Telecare program optimizing non-opioid chronic pain medication very effective

July 15, 2014

Chronic pain in the back, neck and other joints due to arthritis or other musculoskeletal disorders is extremely common but difficult to treat. In a new study published in the July 16 issue of Journal of the American Medical Association, primary-care patients enrolled in a 12-month telecare program optimizing non-opioid medications for chronic pain were twice as likely to see improvement as patients who received usual care for chronic pain.

In addition to experiencing improvement, patients in the telecare arm of the study reported greater satisfaction with their treatment than patients receiving usual care.

The Stepped Care to Optimize Pain care Effectiveness study, or SCOPE, was a randomized trial comparing telephone-delivered collaborative care pain management versus usual care. SCOPE enrolled 250 Richard L. Roudebush Veterans Affairs Medical Center clinic patients age 18 to 65; each participant had at least three months of of moderate or greater intensity.

"Not only were who received automated symptom management and calls from a nurse two times more likely to see their pain improve; patients who didn't have this interaction were two times as likely to get worse than those who had the telecare intervention," said Kurt Kroenke, M.D., who designed and led the SCOPE study. "Our results demonstrate both the effectiveness of the telecare as well as the risk of patient deterioration in the absence of systematic approaches to optimizing pain therapy."

A research scientist with the Richard L. Roudebush VA Medical Center in Indianapolis and the Regenstrief Institute and an Indiana University School of Medicine professor of medicine, Dr. Kroenke is an internist whose research and clinical practice focus on symptom management.

Both men and women were equally likely to benefit from telecare in the SCOPE study. The benefit did not vary by the age or race of the study participant. Although one-third of patients were on opioid therapy before the yearlong study began, few patients (4 percent) were prescribed opioids for the first time or had escalations in opioid dosage.

"Relieving Pain in America," a 2011 report from the Institute of Medicine, highlights the enormous functional and economic impact of musculoskeletal pain. According to the IOM report, pain is a leading cause of work disability and costs the United States more than $600 billion annually in health care and lost productivity.

SCOPE telecare was delivered in collaboration with the study participants' primary-care physician via two avenues.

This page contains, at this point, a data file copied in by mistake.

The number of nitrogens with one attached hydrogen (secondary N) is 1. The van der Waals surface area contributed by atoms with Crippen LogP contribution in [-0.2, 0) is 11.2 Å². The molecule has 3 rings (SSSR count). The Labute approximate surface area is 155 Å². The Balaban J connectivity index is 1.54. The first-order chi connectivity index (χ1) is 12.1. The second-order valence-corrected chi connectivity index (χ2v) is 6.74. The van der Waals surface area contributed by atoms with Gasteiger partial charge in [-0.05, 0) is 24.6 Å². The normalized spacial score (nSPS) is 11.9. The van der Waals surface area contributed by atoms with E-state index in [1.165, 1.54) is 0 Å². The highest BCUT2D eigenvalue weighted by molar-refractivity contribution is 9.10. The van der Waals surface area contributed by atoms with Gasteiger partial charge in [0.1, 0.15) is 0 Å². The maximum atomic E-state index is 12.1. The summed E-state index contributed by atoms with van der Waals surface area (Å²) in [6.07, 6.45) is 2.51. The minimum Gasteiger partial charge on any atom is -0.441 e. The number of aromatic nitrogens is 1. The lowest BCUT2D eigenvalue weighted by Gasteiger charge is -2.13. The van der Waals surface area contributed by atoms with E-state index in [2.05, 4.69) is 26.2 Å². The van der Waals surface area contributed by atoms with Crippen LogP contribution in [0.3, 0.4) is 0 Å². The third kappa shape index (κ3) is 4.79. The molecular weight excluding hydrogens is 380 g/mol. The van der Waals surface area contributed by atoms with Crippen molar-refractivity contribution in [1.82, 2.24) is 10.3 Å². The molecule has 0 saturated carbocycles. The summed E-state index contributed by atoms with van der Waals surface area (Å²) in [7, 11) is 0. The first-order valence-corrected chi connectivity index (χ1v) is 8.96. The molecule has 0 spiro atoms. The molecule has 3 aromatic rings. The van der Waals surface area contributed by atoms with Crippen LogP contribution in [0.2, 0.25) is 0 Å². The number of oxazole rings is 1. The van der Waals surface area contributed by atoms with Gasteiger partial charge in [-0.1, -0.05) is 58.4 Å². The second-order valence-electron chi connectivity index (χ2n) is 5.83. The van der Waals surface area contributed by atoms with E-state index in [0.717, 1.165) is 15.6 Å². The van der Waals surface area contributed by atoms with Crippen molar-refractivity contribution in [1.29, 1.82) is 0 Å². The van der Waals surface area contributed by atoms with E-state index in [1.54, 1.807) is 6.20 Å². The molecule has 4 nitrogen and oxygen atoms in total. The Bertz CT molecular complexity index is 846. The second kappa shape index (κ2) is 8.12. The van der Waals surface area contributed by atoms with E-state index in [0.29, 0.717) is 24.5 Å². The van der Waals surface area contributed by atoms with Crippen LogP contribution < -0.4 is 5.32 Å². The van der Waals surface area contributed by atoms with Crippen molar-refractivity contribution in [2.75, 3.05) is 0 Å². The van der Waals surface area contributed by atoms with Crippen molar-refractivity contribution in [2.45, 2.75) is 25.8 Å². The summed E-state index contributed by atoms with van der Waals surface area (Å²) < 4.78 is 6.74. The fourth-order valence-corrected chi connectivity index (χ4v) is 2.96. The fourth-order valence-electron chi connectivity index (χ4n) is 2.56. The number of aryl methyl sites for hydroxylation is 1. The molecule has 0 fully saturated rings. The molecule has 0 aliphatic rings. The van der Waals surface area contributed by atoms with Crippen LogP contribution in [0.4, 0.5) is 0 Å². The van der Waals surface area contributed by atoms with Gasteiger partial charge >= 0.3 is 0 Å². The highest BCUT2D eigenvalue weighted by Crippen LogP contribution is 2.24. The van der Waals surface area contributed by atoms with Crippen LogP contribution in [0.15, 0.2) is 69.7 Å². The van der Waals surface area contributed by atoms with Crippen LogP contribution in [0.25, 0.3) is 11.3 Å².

• Automated symptom monitoring—either by interactive voice-recorded phone calls (selected by 51 percent of intervention patients) or over the Internet (selected by 49 percent)—was scheduled weekly for the first month, every other week for months two and three, and monthly for month four through 12.
  • Pain management focusing on the use of non-opioid therapies by a nurse care manager/physician pain specialist team was provided throughout the course of the study. Non-opioid therapies included five categories of non-addictive pain relievers.

Unlike his previous studies of depression patients that showed rapid initial improvement with telecare, Dr. Kroenke found in the SCOPE study that for chronic pain, improvement was gradual over the year. He notes that patience by , families and physicians is required to see reduction in chronic pain.

Explore further: Pain training for primary care providers

More information: Paper: DOI: 10.1001/jama.2014.7689
Editorial: DOI: 10.1001/jama.2014.7690

Related Stories

Pain training for primary care providers

March 5, 2013

Patients who experience chronic pain may experience improvement in symptoms if their primary care providers are specifically trained in multiple aspects of pain, including emotional consequences.

Understanding and managing chronic pain

July 4, 2014

Acupuncture, exercise and massage and physical therapy are among the ways to deal with chronic pain that don't require narcotic painkillers, says Nancy Elder, MD, professor of family and community medicine at the University ...

Recommended for you

The 'love hormone' may quiet tinnitus

September 23, 2016

(HealthDay)—People suffering from chronic ringing in the ears—called tinnitus—may find some relief by spraying the hormone oxytocin in their nose, a small initial study by Brazilian researchers suggests.

Bile acid uptake inhibitor prevents NASH / fatty liver in mice

September 21, 2016

Drugs that interfere with bile acid recycling can prevent several aspects of NASH (nonalcoholic steatohepatitis) in mice fed a high-fat diet, scientists from Emory University School of Medicine and Children's Healthcare of ...

New therapeutic target for Crohn's disease

September 20, 2016

Research from the Sanford Burnham Prebys Medical Discovery Institute (SBP) identifies a promising new target for future drugs to treat inflammatory bowel disease (IBD). The study, published today in Cell Reports, also indicates ...

0 comments

Please sign in to add a comment. Registration is free, and takes less than a minute. Read more

Click here to reset your password.
Sign in to get notified via email when new comments are made.